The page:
|1. Ten Men Workin'|
|2. This Note's for You|
|3. Coupe de Ville|
|4. Life in the City|
|6. Married Man|
|7. Sunny Inside|
|8. Can't Believe Your Lyin'|
|9. Hey Hey|
|10. One Thing|
Others have already stressed the development of this album given the albums made around this time due to his difficulties with that other record label. Suffice it to say that they may be indicative of Neil's songwriting ability to produce such material, but they do not detract from this album being a tour de force.
The first few bars of ten men workin' set out the tenor for this album. A bluesy album with horns added is one of the strengths of this album. Not only does the format express his feelings but it allows him the opportunity to play those inimitable Neil Young solos but to do so in a song setting. There is a strong fit here between the horns, organ and guitar which reinforce each other and help emphasise the cynicism of the lyrics.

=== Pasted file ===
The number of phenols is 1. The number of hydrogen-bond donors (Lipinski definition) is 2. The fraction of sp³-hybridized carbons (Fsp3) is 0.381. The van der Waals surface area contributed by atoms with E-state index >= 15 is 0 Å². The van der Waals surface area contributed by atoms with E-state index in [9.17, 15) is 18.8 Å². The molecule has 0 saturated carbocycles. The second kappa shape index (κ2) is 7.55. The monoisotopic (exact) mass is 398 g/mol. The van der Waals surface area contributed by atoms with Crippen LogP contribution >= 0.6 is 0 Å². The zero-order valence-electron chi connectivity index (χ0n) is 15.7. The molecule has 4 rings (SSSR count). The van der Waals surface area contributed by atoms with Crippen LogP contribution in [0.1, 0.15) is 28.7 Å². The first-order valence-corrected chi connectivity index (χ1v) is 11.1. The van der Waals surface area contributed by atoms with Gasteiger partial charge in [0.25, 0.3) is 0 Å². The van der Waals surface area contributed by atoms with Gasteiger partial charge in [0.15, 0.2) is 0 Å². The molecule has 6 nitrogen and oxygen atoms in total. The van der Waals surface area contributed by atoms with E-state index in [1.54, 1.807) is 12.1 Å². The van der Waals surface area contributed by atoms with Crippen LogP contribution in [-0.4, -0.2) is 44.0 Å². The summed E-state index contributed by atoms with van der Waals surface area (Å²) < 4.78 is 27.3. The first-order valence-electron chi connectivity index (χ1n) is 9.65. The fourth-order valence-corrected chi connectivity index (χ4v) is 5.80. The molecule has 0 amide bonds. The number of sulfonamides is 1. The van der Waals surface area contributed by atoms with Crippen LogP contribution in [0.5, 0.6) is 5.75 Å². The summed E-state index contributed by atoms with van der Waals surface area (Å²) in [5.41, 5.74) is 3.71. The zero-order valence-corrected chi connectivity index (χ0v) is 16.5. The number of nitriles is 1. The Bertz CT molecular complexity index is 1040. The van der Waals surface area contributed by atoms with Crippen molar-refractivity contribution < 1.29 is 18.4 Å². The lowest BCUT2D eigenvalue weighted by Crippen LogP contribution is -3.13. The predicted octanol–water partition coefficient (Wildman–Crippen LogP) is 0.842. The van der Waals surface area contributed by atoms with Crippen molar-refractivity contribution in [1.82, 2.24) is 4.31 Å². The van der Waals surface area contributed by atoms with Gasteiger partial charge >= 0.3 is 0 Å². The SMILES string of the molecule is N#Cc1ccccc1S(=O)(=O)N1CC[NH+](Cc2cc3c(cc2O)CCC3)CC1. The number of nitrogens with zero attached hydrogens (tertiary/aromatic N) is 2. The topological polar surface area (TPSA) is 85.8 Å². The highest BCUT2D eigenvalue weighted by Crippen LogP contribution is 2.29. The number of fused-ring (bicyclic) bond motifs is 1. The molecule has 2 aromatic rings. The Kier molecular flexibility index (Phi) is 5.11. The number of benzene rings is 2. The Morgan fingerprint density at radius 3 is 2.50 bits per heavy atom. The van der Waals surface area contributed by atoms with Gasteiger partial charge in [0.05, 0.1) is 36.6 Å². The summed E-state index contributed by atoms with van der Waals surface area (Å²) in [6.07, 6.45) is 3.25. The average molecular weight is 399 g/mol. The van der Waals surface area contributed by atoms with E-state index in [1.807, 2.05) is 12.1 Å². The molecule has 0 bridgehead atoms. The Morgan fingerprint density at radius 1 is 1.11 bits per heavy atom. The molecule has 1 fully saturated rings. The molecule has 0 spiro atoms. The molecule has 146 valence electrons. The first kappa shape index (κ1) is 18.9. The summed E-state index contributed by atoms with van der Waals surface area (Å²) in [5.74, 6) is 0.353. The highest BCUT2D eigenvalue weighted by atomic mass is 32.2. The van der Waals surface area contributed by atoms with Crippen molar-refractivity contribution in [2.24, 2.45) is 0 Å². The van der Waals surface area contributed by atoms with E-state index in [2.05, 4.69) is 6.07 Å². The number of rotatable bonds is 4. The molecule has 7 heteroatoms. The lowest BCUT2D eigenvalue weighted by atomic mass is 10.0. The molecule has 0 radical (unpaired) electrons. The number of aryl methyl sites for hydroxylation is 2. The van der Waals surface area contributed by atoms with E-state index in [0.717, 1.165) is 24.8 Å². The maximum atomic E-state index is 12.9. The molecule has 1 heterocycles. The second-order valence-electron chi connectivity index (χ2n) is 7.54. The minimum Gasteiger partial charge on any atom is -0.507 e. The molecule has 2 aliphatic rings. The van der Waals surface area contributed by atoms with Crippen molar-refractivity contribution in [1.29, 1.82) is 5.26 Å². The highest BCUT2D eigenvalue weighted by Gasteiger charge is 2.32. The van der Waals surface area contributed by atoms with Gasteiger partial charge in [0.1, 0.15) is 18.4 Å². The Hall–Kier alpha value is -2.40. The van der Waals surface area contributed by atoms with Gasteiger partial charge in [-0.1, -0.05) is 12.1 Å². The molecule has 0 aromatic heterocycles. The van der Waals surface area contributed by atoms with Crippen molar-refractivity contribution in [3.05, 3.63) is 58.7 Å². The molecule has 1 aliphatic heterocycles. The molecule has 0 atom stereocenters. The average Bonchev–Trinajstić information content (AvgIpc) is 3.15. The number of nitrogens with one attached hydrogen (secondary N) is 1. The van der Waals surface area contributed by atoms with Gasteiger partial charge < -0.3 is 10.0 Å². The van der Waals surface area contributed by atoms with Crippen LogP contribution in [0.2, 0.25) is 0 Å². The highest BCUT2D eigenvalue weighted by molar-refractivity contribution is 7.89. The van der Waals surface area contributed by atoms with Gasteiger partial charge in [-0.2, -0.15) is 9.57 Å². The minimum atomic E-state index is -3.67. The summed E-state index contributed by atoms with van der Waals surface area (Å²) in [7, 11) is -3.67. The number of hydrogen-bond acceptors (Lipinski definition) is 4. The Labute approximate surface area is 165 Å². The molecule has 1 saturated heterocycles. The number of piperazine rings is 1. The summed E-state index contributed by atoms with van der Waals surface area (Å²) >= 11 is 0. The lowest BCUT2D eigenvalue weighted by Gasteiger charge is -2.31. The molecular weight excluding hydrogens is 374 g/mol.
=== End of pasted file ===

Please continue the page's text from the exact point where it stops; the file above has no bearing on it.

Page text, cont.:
Particularly poignant is the title track which shows Young striking out at the music business and it's bed partners of big business. Remaining true to his principles in refusing sponsorship for tours, Young paints other artists in a harsh light of selling out their original ideals.
Again, listening to this album so soon after the performances at the Superbowl and the Olympics by our stars, it is easy to see why people like Neil Young should feel this way.
While the album typifies Neil Young in many ways, there seems to be much more bitterness in it that in most Neil albums.
Neil Young is one of those rare peformers who writes across a wide area of subjects. One minute a love song, another a piece of social commentary but do not expect the usual conclusions. Neil is his own man and says what he thinks.Read more ›